I've been "really brave" and "handing this with such grace." At least people've been telling me so.
My overly analytical brain's been processing this, well, analytically, absorbing medical journals and clinical trial results. Because knowledge is power. Right?
Stage 2c to 3a extragonadal germ cell tumor. Seminoma (better than its evil twin, the aggressive, drug-resistant nonseminoma).
No one prepares you for this diagnosis, especially to receive it within days of your first wedding anniversary.
For about two days, I shuddered - literally - with morbid fears. Then I started reading. Statistics made me feel better, more in control. An "Oh, that's the best sorta cancer he can have!" from my internist during a checkup was assuaging.
Then today, I filled two prescriptions I'd shoved to the bottom of my purse two weeks ago when the oncologist handed them to me. "Fill these and keep them handy. We have great pills these days to help with the nausea and vomiting."
I should have known when the pharmacist handed them over, soft-spokenly answered my questions, and looked at me with a sideways sympathy as if to say "But she's so young..."
I should have known then that one ought really never read the "Contraindications and Side Effects" fact sheet provided with prescriptions. They'll just scare the ever-living shit out of you. Instead, ask your good doctor good questions and move on.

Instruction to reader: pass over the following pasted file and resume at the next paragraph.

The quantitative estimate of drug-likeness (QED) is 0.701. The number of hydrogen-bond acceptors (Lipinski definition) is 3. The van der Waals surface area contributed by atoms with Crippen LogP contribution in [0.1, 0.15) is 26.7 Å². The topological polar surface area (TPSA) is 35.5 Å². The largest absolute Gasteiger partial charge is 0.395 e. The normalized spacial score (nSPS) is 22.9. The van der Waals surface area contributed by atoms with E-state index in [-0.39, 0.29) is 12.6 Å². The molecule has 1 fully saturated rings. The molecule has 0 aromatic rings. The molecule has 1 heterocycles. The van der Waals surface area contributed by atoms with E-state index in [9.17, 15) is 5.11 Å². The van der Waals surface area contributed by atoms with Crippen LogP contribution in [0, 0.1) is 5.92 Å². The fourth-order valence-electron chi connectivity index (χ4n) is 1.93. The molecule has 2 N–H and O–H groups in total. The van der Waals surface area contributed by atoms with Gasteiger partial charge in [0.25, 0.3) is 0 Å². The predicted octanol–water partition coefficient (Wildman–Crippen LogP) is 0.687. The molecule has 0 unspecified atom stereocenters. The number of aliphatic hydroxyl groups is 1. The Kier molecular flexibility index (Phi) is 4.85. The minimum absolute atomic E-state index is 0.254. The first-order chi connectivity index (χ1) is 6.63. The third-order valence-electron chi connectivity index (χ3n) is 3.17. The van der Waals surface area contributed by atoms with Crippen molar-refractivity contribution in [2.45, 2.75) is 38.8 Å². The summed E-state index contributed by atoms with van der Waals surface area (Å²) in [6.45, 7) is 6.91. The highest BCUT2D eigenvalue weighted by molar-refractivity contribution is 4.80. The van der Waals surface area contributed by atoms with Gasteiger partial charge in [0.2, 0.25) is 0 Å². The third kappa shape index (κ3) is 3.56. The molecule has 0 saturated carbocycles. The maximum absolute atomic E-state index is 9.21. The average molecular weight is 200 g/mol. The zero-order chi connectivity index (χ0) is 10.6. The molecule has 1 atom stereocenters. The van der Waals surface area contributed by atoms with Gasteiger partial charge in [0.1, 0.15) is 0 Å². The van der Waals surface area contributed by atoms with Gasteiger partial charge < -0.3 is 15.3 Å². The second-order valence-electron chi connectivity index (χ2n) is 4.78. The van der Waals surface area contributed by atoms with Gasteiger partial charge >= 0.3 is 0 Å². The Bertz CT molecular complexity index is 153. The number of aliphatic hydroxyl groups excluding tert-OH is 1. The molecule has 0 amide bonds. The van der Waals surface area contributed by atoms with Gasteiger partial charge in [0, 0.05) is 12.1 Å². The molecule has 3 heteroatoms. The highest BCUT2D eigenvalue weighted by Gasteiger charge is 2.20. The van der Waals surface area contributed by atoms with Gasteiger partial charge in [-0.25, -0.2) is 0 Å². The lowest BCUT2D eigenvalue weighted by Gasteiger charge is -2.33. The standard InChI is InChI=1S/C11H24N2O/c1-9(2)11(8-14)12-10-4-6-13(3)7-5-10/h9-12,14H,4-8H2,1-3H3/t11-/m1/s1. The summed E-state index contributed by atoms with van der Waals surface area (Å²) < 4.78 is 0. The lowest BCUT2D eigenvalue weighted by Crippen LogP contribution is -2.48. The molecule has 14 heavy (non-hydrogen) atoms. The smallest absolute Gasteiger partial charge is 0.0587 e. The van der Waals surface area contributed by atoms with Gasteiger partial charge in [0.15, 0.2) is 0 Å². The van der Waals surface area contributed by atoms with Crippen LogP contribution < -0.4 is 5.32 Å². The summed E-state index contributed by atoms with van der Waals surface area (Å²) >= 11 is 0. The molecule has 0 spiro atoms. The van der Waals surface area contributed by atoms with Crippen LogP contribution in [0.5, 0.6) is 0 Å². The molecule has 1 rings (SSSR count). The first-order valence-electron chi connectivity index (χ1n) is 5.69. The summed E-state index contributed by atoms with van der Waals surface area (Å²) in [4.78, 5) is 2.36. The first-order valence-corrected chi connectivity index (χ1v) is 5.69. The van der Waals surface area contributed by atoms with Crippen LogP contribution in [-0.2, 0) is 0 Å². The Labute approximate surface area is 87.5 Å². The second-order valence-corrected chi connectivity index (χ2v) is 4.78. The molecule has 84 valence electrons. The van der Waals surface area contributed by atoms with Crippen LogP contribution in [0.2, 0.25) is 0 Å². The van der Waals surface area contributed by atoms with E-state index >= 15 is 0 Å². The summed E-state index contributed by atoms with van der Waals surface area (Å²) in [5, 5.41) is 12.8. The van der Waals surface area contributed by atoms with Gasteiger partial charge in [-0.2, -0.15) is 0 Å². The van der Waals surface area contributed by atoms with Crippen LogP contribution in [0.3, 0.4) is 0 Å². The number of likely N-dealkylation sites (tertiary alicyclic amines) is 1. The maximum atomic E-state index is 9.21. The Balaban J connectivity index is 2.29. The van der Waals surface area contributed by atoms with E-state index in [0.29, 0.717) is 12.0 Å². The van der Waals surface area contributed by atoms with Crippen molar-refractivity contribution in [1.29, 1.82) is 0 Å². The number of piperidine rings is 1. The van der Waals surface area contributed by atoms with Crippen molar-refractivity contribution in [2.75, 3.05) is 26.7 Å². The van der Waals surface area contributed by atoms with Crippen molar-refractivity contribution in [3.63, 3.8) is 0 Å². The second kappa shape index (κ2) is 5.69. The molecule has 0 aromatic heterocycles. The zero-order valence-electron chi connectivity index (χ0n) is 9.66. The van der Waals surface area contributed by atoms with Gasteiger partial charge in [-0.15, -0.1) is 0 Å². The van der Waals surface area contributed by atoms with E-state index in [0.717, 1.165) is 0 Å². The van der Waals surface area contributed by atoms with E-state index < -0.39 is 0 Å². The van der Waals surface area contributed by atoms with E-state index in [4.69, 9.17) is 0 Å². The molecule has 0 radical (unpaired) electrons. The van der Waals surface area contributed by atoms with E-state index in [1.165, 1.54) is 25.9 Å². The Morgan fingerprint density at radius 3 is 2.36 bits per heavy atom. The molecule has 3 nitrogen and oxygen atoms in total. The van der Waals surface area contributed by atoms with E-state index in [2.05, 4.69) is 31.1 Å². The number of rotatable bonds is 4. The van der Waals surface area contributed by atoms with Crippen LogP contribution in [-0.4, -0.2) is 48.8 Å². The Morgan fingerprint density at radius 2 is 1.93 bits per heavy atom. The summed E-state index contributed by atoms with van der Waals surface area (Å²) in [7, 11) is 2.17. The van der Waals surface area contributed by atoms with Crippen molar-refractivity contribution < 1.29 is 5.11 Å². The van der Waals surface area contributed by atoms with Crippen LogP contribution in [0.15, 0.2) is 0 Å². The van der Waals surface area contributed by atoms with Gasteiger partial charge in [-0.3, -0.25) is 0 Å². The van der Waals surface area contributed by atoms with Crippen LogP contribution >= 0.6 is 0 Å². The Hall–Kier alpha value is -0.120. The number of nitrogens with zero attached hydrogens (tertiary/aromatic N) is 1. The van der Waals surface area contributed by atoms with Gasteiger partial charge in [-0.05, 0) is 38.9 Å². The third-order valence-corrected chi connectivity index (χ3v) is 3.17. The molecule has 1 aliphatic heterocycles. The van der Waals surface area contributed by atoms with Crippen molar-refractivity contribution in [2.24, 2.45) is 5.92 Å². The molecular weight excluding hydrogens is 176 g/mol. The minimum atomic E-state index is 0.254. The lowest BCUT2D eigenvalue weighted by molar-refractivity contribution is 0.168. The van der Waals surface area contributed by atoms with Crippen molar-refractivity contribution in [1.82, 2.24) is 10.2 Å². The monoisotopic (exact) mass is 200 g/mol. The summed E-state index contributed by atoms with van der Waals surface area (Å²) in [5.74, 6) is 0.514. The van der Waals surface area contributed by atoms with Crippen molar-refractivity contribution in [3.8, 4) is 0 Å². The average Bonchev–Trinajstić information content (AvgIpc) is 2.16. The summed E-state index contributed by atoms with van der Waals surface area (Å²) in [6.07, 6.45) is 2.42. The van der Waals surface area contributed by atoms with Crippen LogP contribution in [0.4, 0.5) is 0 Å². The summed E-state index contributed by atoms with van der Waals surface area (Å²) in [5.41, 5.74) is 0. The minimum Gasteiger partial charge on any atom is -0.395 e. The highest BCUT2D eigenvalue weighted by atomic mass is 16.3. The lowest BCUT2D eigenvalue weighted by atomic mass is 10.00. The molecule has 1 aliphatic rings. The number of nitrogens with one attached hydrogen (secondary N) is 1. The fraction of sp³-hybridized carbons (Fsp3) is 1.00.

"THIS DRUG IS AN ANTI-PSYCHOTIC," the first fact sheet began. Fuck.
"This drug may cause seizures." And so it went.
And right on cue, my palpitations began.
So, I've been handling this like a champ, right? I've been really brave, right?
But tonight, when my husband finally forced himself to try to sleep, I didn't join him.
I couldn't lay next to him like this. A sense of dread - panic? - has suddenly gripped me like a Charlie horse and brought me to my knees.
Instead, I picked myself up and got in the shower. The feeling followed me into the steam. It's like a freight train bearing down on us at full speed, and I must, I MUST, jump in front of it to protect him.
Thing is, we stand so near one another, as lovers are wont to do, that my taking the hit will only delay his own, not prevent it. And what good am I to him then?
But what good am I to him at all, I ask myself.
I press my forehead against the tile and cry out to God, begging for forgiveness for my sins, for my daily lousiness at being the wife I wish to be. I pray that God protects my husband from sickness, that he doesn't suffer, that the medicine does what it should, that he is rid of this silent, sneaky bastard.
(He's had cancer for possibly five years, the urologist estimates, and yet it will ultimately be the treatment that causes his first feelings of illness. Oh, the irony.)
I pray, too, that the rushing water and thin walls of this house mask my sobbing and gurgling. I can't bear for him to hear me. He mustn't know my weakness. Afterall, HE is the one with a fucking grapefruit growing next to his spine. Who the hell am I to be scared?
I don't know what scared is.
So, tonight, what I want to say to my husband, just seven hours before he starts 12 weeks of poisonous cure (God willing), is this:
I can't jump in front of this train for you. There is nothing I can do to derail it. But I will stand right here next to you. We will dig our heels in and brace our arms and muster all our strength. And we will hold off this fucking train together. It will know the power that is us. And you will not fight on this track alone.